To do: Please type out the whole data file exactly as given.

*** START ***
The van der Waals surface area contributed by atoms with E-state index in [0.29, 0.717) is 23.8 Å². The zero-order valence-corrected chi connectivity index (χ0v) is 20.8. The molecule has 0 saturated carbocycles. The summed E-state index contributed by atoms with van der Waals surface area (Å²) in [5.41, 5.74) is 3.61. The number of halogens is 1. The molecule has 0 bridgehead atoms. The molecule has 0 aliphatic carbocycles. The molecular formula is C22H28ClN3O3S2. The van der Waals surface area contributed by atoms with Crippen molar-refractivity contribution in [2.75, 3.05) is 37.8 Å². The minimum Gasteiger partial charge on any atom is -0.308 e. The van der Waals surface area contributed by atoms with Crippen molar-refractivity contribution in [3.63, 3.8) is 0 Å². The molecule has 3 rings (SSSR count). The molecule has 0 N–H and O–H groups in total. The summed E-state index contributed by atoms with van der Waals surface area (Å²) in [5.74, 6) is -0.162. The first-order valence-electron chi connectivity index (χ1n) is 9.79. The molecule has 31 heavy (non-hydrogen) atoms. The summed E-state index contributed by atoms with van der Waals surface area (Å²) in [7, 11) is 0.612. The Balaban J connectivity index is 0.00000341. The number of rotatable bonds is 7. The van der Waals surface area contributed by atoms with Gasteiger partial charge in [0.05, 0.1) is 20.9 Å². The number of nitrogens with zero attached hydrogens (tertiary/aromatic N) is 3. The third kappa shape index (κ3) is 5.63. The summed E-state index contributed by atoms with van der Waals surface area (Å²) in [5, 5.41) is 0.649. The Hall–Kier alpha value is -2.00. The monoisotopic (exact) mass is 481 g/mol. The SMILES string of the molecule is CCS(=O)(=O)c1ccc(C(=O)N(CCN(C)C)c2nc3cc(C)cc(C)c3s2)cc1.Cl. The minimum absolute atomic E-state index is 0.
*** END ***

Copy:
The van der Waals surface area contributed by atoms with E-state index in [0.29, 0.717) is 23.8 Å². The zero-order valence-corrected chi connectivity index (χ0v) is 20.8. The molecule has 0 saturated carbocycles. The summed E-state index contributed by atoms with van der Waals surface area (Å²) in [5.41, 5.74) is 3.61. The number of halogens is 1. The molecule has 0 bridgehead atoms. The molecule has 0 aliphatic carbocycles. The molecular formula is C22H28ClN3O3S2. The van der Waals surface area contributed by atoms with Crippen molar-refractivity contribution in [2.75, 3.05) is 37.8 Å². The minimum Gasteiger partial charge on any atom is -0.308 e. The van der Waals surface area contributed by atoms with Crippen molar-refractivity contribution in [3.63, 3.8) is 0 Å². The molecule has 3 rings (SSSR count). The molecule has 0 N–H and O–H groups in total. The summed E-state index contributed by atoms with van der Waals surface area (Å²) in [5.74, 6) is -0.162. The first-order valence-electron chi connectivity index (χ1n) is 9.79. The molecule has 31 heavy (non-hydrogen) atoms. The summed E-state index contributed by atoms with van der Waals surface area (Å²) in [7, 11) is 0.612. The Balaban J connectivity index is 0.00000341. The number of rotatable bonds is 7. The van der Waals surface area contributed by atoms with Gasteiger partial charge in [0.05, 0.1) is 20.9 Å². The number of nitrogens with zero attached hydrogens (tertiary/aromatic N) is 3. The third kappa shape index (κ3) is 5.63. The summed E-state index contributed by atoms with van der Waals surface area (Å²) in [5, 5.41) is 0.649. The Hall–Kier alpha value is -2.00. The monoisotopic (exact) mass is 481 g/mol. The SMILES string of the molecule is CCS(=O)(=O)c1ccc(C(=O)N(CCN(C)C)c2nc3cc(C)cc(C)c3s2)cc1.Cl. The minimum absolute atomic E-state index is 0.